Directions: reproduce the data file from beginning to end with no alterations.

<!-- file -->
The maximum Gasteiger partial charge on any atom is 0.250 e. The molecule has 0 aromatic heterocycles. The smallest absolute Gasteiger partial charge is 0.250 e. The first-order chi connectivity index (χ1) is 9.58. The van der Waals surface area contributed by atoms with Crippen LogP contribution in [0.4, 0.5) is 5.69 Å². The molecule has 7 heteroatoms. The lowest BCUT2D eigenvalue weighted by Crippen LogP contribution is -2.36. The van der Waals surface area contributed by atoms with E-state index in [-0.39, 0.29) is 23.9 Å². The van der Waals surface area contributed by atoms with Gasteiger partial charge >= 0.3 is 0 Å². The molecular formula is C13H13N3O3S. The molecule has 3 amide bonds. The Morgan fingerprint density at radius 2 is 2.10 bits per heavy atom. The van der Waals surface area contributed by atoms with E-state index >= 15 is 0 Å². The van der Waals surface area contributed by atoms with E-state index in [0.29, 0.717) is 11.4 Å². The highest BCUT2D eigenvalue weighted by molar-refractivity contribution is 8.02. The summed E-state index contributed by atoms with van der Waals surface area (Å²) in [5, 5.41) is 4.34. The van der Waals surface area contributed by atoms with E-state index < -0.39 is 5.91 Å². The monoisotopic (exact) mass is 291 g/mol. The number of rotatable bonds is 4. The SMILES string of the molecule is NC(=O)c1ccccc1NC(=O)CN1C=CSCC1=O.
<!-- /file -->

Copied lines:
The maximum Gasteiger partial charge on any atom is 0.250 e. The molecule has 0 aromatic heterocycles. The smallest absolute Gasteiger partial charge is 0.250 e. The first-order chi connectivity index (χ1) is 9.58. The van der Waals surface area contributed by atoms with Crippen LogP contribution in [0.4, 0.5) is 5.69 Å². The molecule has 7 heteroatoms. The lowest BCUT2D eigenvalue weighted by Crippen LogP contribution is -2.36. The van der Waals surface area contributed by atoms with E-state index in [-0.39, 0.29) is 23.9 Å². The van der Waals surface area contributed by atoms with Gasteiger partial charge >= 0.3 is 0 Å². The molecular formula is C13H13N3O3S. The molecule has 3 amide bonds. The Morgan fingerprint density at radius 2 is 2.10 bits per heavy atom. The van der Waals surface area contributed by atoms with E-state index >= 15 is 0 Å². The van der Waals surface area contributed by atoms with E-state index in [0.29, 0.717) is 11.4 Å². The highest BCUT2D eigenvalue weighted by molar-refractivity contribution is 8.02. The summed E-state index contributed by atoms with van der Waals surface area (Å²) in [5, 5.41) is 4.34. The van der Waals surface area contributed by atoms with E-state index < -0.39 is 5.91 Å². The monoisotopic (exact) mass is 291 g/mol. The number of rotatable bonds is 4. The SMILES string of the molecule is NC(=O)c1ccccc1NC(=O)CN1C=CSCC1=O.